Joining a new team is never easy, and that’s especially true when you are the linchpin in a blockbuster trade. But despite coming in with lofty expectations, Mitch Haniger has managed to meet or exceed them all and may be the leading candidate to start in right field for the Mariners on Opening Day.
Haniger has excelled at the plate throughout spring training, producing a .404/.462/.702 slash-line in 47 at-bats, which is second most on the team. The righty has also added two home runs, eight RBIs and a pair of stolen bases, as well as some solid defense. Haniger’s all-around tools showed earlier this month, when the 26-year-old made a running catch in right field, stole a base and came a home run away from the Cycle before being pulled from the game.
Haniger told “Danny, Dave and Moore” on Thursday that he’s been pleased with his play so far.
“I just try to focus on all the small stuff and don’t really worry about any of the end result or the big picture, and just keep my head down and keep working hard,” he said.
Haniger is not the only outfielder stinging the ball this spring. Fellow 26-year-old Guillermo Heredia is batting .415, with a .468 on-base percentage, while veteran left-handed speedster Jarrod Dyson has posted a .343/.415/.900 slash-line, plus five stolen bases. Despite Dyson and Heredia’s numbers and strong defense, neither offers the power potential of the 6-foot-2, 215-pound Haniger.
And that potential is shining through.
When 710 ESPN Seattle’s Shannon Drayer asked Scott Servais on Feb. 23 who stood out most in Mariners camp, the manager responded without hesitation: “Mitch Haniger. Very very professional approach. He has a plan. Every time he is in the outfield, he is on the bases, he is in the batters box, it is a very professional approach. He knows this is his time. He is going to get an opportunity to play here; he’s worked for it his whole life. We are going to give it to him and let it run. He’s taken it very very seriously.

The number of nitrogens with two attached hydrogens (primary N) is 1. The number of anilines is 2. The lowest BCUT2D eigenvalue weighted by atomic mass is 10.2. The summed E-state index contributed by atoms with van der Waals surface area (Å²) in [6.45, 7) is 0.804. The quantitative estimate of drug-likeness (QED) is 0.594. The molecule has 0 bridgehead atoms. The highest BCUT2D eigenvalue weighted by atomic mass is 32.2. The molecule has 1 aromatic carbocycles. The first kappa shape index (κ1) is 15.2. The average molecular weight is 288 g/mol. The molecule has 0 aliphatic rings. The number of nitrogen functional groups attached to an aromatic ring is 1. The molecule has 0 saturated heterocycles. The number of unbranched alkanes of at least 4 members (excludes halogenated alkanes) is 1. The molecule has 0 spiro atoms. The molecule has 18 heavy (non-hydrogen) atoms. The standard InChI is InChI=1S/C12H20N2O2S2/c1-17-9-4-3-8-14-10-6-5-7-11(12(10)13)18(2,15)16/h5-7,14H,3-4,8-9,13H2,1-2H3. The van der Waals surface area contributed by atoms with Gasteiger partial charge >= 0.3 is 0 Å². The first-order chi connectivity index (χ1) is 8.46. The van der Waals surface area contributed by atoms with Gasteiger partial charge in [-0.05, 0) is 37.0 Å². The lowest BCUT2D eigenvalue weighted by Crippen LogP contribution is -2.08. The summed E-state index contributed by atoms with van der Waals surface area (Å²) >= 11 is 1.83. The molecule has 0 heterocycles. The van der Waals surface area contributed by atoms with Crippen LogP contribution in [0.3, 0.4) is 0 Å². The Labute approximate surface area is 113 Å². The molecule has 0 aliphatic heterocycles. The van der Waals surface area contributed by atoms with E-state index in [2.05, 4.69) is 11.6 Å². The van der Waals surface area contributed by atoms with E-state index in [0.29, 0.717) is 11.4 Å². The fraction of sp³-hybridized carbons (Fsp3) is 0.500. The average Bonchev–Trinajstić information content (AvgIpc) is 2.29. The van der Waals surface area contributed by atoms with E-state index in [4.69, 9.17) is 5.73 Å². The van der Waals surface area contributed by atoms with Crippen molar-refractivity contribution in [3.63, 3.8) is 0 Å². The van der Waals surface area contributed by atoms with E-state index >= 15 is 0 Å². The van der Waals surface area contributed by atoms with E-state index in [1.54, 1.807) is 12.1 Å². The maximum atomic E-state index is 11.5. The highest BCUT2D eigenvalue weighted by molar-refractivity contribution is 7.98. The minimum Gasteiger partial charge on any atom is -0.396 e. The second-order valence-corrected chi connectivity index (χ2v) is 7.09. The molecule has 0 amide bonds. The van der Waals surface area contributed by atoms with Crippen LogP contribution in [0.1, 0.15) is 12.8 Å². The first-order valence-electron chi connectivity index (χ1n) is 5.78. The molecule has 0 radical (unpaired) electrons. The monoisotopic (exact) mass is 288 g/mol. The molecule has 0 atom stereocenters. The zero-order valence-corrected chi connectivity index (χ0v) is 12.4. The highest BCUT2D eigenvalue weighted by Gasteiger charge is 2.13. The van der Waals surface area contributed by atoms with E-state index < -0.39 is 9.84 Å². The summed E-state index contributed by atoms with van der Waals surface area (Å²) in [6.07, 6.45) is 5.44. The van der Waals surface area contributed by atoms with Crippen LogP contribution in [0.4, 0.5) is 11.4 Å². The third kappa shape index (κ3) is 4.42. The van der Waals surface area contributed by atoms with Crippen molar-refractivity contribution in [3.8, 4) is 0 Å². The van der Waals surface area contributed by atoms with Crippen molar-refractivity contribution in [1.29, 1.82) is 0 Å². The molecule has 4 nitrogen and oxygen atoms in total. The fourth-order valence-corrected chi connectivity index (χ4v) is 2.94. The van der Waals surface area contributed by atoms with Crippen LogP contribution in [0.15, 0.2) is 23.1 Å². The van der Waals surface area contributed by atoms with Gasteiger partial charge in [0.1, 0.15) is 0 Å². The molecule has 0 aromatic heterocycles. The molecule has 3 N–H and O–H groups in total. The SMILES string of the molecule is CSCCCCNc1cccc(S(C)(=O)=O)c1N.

“I like what I have seen. It is very impressive.”
Meanwhile, catcher Tuffy Gosewich said he thinks Haniger will be “special,” and Mariners radio play-by-play announcer Rick Rizzs said he believes the team wants Haniger to be a power bat just past the middle of the order.
Haniger said he isn’t really feeling the pressure.
“I’ve always had really high expectations for myself, so the external pressure stuff, I don’t really notice it or worry about it because I have such a high standard for myself,” he said. “… If I go out and play to what I’m capable of in my expectations, I think everybody would be pretty happy with what Seattle is getting as far as a player in me goes.”
How Haniger arrived in Seattle
Haniger came to the Mariners as a lesser-known piece of a five-player trade with the Arizona Diamondbacks in November, and his path to the majors was a bit unique.
The Brewers picked Haniger with the 38th pick overall in the 2012 draft out of California Polytechnic State University but was traded to Arizona for reserve outfielder Gerardo Parra two years later. Haniger explained that he asked to be sent down from a loaded outfield on the Diamondbacks’ Double-A squad to High-A in 2015 in order to get more at-bats and re-work his swing. It’s there that he made quantum leaps, hitting so well at Double-A the following season that Arizona advanced him through to Triple-A and, ultimately, for 123 at-bats in the majors. Haniger credited his new swing as the No. 1 reason for his recent success.
“In Double-A, I was starting to re-tool my swing when I wasn’t playing a lot and started to work on some things, and then when I went down to High-A I kept doing those things and started to work them into a game setting, and I definitely saw improvements throughout that season,” he said. “And then in the offseason I dug even deeper, and studied more guys, and studied myself more, and watched a lot of video with the hitting coach back home.”
Haniger said he and his fellow trade pieces – shortstop Jean Segura and pitcher Zac Curtis – are fitting in just fine so far.
“Just going off all of our morning meetings and stuff that (general manager Jerry Dipoto) and Scott (Servais) and the rest of the staff kind of preach, I think all three of us are really good fits for this organization,” Haniger said.